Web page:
I have been given the honor of helping unveil a Battlefield Cross at Reedsport’s Memorial Weekend. This will be an excellent educational opportunity because the Battlefield Cross is a symbol often not understood by people who did not serve our country.

Used to memorialize fallen soldiers in combat, the Battlefield Cross supposedly dates back to the Civil War, a time when fallen soldiers were transported home or to a nearby area designated as a battlefield cemetery, rather than being buried where they fell.

The Battlefield Cross memorial consists of the soldier’s boots, rifle, dog tags and helmet. The boots are placed on the ground. The rifle’s bayonet is stuck in the ground behind the boots. The dog tags are hung from the rifle’s grip and the helmet is placed atop the butt.

The veterans who manage the website battlecrossgeneration.org explain what each part of the memorial signifies.

“The helmet and identification tags signify the fallen soldier, their name never to be forgotten. The inverted rifle with bayonet signals a time for prayer, a break in the action to pay tribute to our friend. The combat boots, worn and dirty, represents the final march of the soldier’s last battle. After a set period of time, the memorial is respectfully dismantled, with the components being returned to the unit for appropriate disposition.”

The Reedsport Ceremony is at 3:30 p.m. on Sunday, May 24 at the Hahn Park War Memorial in downtown Reedsport, following a 2 p.m. parade through the city. A veteran’s dinner follows from 4 to 6:30 p.m. with a patriotic concert at the Pacific Auditorium planned for 7 p.m.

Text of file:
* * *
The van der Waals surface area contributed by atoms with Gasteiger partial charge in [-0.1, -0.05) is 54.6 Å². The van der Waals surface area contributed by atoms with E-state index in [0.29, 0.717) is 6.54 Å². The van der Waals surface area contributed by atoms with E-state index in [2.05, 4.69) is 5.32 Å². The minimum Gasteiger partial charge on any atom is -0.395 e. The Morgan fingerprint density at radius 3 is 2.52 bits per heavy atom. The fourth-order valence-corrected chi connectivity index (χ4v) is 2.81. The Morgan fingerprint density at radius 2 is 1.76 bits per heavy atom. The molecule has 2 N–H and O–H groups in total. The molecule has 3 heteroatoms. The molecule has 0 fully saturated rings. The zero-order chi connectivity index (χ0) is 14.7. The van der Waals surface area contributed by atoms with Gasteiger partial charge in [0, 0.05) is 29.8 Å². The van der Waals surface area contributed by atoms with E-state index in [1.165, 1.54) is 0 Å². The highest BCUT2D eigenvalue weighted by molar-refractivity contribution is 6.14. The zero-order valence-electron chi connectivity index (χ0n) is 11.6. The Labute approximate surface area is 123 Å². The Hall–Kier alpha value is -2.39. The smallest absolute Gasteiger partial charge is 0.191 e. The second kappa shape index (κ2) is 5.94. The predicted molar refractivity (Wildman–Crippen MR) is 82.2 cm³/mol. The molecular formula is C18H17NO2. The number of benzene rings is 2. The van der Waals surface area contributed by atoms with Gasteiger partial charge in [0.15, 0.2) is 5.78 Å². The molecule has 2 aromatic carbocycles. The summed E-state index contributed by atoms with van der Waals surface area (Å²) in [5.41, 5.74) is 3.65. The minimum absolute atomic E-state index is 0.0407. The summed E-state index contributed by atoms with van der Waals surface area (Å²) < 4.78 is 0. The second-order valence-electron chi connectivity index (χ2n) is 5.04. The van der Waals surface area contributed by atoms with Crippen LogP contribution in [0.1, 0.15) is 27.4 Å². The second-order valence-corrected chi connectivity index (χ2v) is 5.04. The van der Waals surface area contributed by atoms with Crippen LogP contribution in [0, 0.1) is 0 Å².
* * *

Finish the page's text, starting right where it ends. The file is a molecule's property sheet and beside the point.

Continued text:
Reedsport’s Memorial Day Ceremony is Monday, May 25 at the Masonic Cemetery at 3021 Longwood Dr., at 10 a.m. This memorial service is provided by the Reedsport VFW Post 3594 and the Reedsport American Legion Post 62.

Later this month, Douglas County veterans are invited to a special meeting for the United States Submarine Veterans Incorporated (USSVI).

Chuck Pratt, Vice Commander of the Rogue-Umpqua Base of the USSVI contacted me to share an open invitation to all veterans. The USSVI is veteran service organization dedicated to (1) perpetuating the memory of shipmates who gave their lives while serving their country; and (2) providing a way for all submariners to gather together for mutual benefit and enjoyment.

The Rogue-Umpqua Base of the USSVI will host a noon meeting on Friday, May 29 at the Seven Feathers Casino Resort in Canyonville. The meeting is in the Huckleberry Room and is followed with a lunch for $15 per person.

Interested in attending? Pratt recommended an RSVP by Monday, May 25 to Commander Ken Earls at 541-630-0885 or Pratt at 541-459-2911.

John J. Geoghegan, author of Operation Storm: Japan’s Top Secret Submarines and its Plan to Change the Course of World War II, is the guest speaker.

“We are lucky to have such a dynamic and educational speaker,” said Pratt. “Geoghegan will share little-known facts about how World War II came to Oregon.”

Pratt said the USSVI meeting will honor veterans lost at sea with a bell ceremony, known as a ‘being on eternal patrol.’ The meeting will also include a celebration of a recent flag donation.

“The flag was commissioned over the first nuclear submarine, the USS Nautilus (SSN-571), on April 11 of this year, which is the birthday of the United States Submarine Force,” said Pratt. “The first modern commissioned submarine was the USS Holland (SS-1), purchased by the United States on April 11, 1900.”

USSVI Rogue-Umpqua Base meets every two months throughout Southern Oregon and Northern California. Visit www.ussvi.org to learn more information about the organization.

God bless our veterans and God bless America.

Have information to share with Douglas County veterans? Contact me at jd.mcdonald.jd@gmail.com or 541-580-6178.

John McDonald is a combat veteran of Operation Desert Storm with more than seventeen years of military service. He currently serves in the Oregon National Guard. John is president of the Douglas County Veterans Forum, and serves as a member of the Douglas County Veterans Advisory Committee, the Patrick W. Kelley VFW Post 2468 and the Earle B. Stewart American Legion Post 16.

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